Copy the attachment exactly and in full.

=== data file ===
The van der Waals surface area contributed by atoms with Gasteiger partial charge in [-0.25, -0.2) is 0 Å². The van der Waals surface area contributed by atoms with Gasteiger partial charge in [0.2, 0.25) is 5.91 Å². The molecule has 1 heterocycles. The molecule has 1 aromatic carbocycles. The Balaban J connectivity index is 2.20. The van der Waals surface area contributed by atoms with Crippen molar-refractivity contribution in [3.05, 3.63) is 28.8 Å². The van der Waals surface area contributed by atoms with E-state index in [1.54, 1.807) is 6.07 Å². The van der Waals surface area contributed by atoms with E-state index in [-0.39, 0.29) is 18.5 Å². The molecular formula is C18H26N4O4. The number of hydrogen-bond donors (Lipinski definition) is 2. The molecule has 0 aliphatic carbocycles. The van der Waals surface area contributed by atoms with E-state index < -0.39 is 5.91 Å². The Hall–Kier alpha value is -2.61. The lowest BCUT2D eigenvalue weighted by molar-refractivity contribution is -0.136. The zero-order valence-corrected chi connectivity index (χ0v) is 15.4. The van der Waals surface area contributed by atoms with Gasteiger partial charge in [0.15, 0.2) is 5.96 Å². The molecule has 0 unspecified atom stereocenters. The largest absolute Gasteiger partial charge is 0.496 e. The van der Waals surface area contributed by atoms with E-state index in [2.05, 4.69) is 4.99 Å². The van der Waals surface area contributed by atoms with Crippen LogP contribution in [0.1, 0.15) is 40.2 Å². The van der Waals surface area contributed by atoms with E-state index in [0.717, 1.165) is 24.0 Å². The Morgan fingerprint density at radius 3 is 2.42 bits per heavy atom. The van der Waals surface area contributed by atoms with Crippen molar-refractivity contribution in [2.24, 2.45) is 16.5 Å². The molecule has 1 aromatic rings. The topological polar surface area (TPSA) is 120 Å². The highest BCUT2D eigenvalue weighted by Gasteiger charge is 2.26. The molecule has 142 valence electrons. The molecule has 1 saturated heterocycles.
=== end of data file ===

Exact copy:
The van der Waals surface area contributed by atoms with Gasteiger partial charge in [-0.25, -0.2) is 0 Å². The van der Waals surface area contributed by atoms with Gasteiger partial charge in [0.2, 0.25) is 5.91 Å². The molecule has 1 heterocycles. The molecule has 1 aromatic carbocycles. The Balaban J connectivity index is 2.20. The van der Waals surface area contributed by atoms with Crippen molar-refractivity contribution in [3.05, 3.63) is 28.8 Å². The van der Waals surface area contributed by atoms with E-state index in [1.54, 1.807) is 6.07 Å². The van der Waals surface area contributed by atoms with E-state index in [-0.39, 0.29) is 18.5 Å². The molecular formula is C18H26N4O4. The number of hydrogen-bond donors (Lipinski definition) is 2. The molecule has 0 aliphatic carbocycles. The van der Waals surface area contributed by atoms with E-state index < -0.39 is 5.91 Å². The Hall–Kier alpha value is -2.61. The lowest BCUT2D eigenvalue weighted by molar-refractivity contribution is -0.136. The zero-order valence-corrected chi connectivity index (χ0v) is 15.4. The van der Waals surface area contributed by atoms with Gasteiger partial charge in [0.15, 0.2) is 5.96 Å². The molecule has 0 unspecified atom stereocenters. The largest absolute Gasteiger partial charge is 0.496 e. The van der Waals surface area contributed by atoms with E-state index in [2.05, 4.69) is 4.99 Å². The van der Waals surface area contributed by atoms with Crippen LogP contribution in [0.1, 0.15) is 40.2 Å². The van der Waals surface area contributed by atoms with E-state index in [0.717, 1.165) is 24.0 Å². The Morgan fingerprint density at radius 3 is 2.42 bits per heavy atom. The van der Waals surface area contributed by atoms with Crippen molar-refractivity contribution in [2.24, 2.45) is 16.5 Å². The molecule has 1 aromatic rings. The topological polar surface area (TPSA) is 120 Å². The highest BCUT2D eigenvalue weighted by Gasteiger charge is 2.26. The molecule has 142 valence electrons. The molecule has 1 saturated heterocycles.